The metaphor might not work for everyone, and this might not be what everyone thinks of when they say “my mental health is my job right now.” But I find that it’s an appropriate metaphor because it restructures the way I approach things, and it makes me more serious about the real amounts of work it takes to take care of myself.

Do you have a different metaphor that works when you need to prioritize mental health? What helps you kick self care into high gear?

 

Staying Functional

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It’s been a rough week. Many of my friends, fellow bloggers, and role models are starting to show a bit of wear and tear. The whole internet has been buzzing with news about the shooting, with debates, with misogyny, with threats, with victim blaming. I’m tired. My patience is worn out. I’m getting triggered left and right by the smallest, stupidest things, and my coping skills are slowly running out.

Unfortunately, the rest of the world doesn’t stop when my spoons run out. I still have to work. My dad’s birthday will still happen this weekend and I’ll have to be social and entertain. I still have to write. I still have to clean my kitchen and cook (somehow) and deal with the sudden heat and plan for my move to Ireland next year. I just have to do it all while also feeling like I’m about to snap or break down and start bawling or just run out, stop moving, fall over and not get up.

I’m sure this is the same quandary that all those with mental illness, or those who engage with difficult topics, or those with chronic illness face: how do I remain functional and keep anything from getting worse when my reserves are almost out? I drag myself into the office, but how do I accomplish anything when my brain power is spent just trying to refocus my mind on something other than sexism and shootings and self hatred?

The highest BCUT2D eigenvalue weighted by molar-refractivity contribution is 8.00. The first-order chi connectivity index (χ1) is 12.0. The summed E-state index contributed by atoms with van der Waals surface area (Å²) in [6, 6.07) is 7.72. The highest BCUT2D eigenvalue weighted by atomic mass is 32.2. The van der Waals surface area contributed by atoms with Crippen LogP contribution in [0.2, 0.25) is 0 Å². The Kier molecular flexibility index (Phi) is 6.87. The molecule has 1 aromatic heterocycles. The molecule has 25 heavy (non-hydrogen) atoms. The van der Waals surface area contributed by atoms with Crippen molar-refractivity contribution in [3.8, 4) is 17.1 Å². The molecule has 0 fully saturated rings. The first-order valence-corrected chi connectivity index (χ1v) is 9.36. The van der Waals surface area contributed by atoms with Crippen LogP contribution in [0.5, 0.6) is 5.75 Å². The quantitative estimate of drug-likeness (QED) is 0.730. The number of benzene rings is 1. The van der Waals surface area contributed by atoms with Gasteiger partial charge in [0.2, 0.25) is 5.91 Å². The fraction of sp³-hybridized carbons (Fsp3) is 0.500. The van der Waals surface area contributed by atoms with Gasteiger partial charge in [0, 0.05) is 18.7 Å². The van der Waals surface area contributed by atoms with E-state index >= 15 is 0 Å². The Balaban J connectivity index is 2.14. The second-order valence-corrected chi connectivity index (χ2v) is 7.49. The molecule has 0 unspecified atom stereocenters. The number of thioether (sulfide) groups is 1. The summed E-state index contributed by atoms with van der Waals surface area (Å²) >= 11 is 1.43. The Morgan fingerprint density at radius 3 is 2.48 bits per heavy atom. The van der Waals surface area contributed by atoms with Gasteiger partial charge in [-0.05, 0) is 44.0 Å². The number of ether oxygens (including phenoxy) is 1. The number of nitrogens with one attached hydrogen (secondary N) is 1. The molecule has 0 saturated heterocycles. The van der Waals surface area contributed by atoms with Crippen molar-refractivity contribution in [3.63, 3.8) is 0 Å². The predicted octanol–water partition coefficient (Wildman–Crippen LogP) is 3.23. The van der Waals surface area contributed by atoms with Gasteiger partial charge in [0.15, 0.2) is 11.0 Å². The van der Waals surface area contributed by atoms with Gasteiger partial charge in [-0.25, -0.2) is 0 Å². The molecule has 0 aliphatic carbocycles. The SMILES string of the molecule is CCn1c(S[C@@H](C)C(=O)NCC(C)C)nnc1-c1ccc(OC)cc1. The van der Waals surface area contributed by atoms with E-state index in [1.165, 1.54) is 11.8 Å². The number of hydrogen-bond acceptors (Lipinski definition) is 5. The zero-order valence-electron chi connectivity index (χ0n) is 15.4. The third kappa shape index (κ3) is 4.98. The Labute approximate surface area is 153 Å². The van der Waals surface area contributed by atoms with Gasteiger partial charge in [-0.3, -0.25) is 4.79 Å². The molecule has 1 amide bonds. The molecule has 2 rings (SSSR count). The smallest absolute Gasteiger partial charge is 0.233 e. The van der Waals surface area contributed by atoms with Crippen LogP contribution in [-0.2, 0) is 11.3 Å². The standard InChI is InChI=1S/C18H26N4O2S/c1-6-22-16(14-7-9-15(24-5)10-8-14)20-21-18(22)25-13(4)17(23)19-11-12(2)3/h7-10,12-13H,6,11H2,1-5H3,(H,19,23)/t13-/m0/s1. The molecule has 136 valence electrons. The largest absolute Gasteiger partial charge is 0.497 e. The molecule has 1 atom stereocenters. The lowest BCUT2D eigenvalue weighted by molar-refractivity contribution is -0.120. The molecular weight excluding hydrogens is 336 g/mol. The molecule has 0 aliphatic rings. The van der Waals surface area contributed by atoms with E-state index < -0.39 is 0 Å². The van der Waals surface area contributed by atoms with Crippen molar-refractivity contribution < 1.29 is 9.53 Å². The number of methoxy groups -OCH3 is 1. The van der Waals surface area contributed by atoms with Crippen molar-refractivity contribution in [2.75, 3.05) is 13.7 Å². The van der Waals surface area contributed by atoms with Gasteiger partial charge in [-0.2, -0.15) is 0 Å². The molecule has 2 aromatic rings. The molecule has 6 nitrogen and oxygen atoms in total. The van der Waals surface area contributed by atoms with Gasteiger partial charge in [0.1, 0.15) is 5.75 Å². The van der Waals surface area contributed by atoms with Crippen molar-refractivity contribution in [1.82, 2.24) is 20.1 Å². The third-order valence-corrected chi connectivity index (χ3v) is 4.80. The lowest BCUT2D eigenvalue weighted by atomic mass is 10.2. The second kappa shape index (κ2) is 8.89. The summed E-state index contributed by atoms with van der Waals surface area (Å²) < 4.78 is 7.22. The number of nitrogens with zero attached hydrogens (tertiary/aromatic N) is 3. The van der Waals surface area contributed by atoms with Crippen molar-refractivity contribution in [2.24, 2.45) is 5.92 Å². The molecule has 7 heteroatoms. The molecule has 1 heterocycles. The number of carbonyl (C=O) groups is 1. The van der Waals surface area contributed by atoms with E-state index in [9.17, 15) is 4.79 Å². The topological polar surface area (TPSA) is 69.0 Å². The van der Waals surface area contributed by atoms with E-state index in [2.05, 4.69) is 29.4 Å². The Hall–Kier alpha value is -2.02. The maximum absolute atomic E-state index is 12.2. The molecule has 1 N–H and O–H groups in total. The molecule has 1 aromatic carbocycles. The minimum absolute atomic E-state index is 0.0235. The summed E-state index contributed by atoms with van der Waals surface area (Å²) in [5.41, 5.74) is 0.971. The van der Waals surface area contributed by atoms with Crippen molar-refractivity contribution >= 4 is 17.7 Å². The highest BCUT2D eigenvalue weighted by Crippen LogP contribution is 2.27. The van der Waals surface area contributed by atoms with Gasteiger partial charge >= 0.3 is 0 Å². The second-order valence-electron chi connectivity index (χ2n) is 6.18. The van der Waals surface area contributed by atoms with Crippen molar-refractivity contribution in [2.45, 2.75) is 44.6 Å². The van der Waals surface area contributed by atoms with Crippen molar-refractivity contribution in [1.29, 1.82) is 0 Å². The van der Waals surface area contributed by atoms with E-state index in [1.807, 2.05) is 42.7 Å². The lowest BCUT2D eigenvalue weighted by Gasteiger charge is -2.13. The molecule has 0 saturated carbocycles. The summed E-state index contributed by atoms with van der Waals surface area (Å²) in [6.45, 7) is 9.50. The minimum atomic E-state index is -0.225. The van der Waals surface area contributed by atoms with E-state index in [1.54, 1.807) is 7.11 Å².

I’ve been trying to use a few tactics, but I would certainly appreciate any suggestions that you all have. Mostly, I’ve been trying to reorganize my priorities so that I can accomplish some things with minimal brain power. This means that my to do list has shifted away from more writing and into some easier tasks at work (as well as I can). At home, instead of trying to tackle some of the bigger project I’ve limited myself to basic, mindless things that will help me feel accomplished: putting away my clean laundry right away, making a big pot of rice and beans so I don’t have to cook for the rest of the week, paying close attention to my schedule so that I don’t miss anything. It’s hard sometimes to feel like I can do these things, but if I get one or two done each day I can head off a lot of the feelings of uselessness and keep myself from hitting a bigger breakdown later.

This also means that at work I am shying away from things that I might really screw up if I’m not all the way present. I’m doing behind the scenes work and trying to save my energy for the times I’m in meetings or have to be front facing for the company. This is the biggest challenge. Part of me is trying to accept that there are certain tasks I simply can’t do right now, but that isn’t something I like to accept and of course it makes me feel like I cannot do my job. In reality, what it means is that right now I need to focus on something slightly different, make my job something a bit different.

And when I don’t have anything that needs to get done, that means complete and utter self indulgence. It means I get to go home and take a nap, or buy myself ice cream every day if I feel like it, or go running twice, or avoid everyone if I want to, or whatever the hell at that moment sounds like it might break through the hazy fear that’s hampering me right now. I hate feeling that desperate. I hate grabbing on to any impulse that seems like it could be remotely positive, but I know that if I simply won’t get through. I hate listening to my needs. I am demanding it of myself though.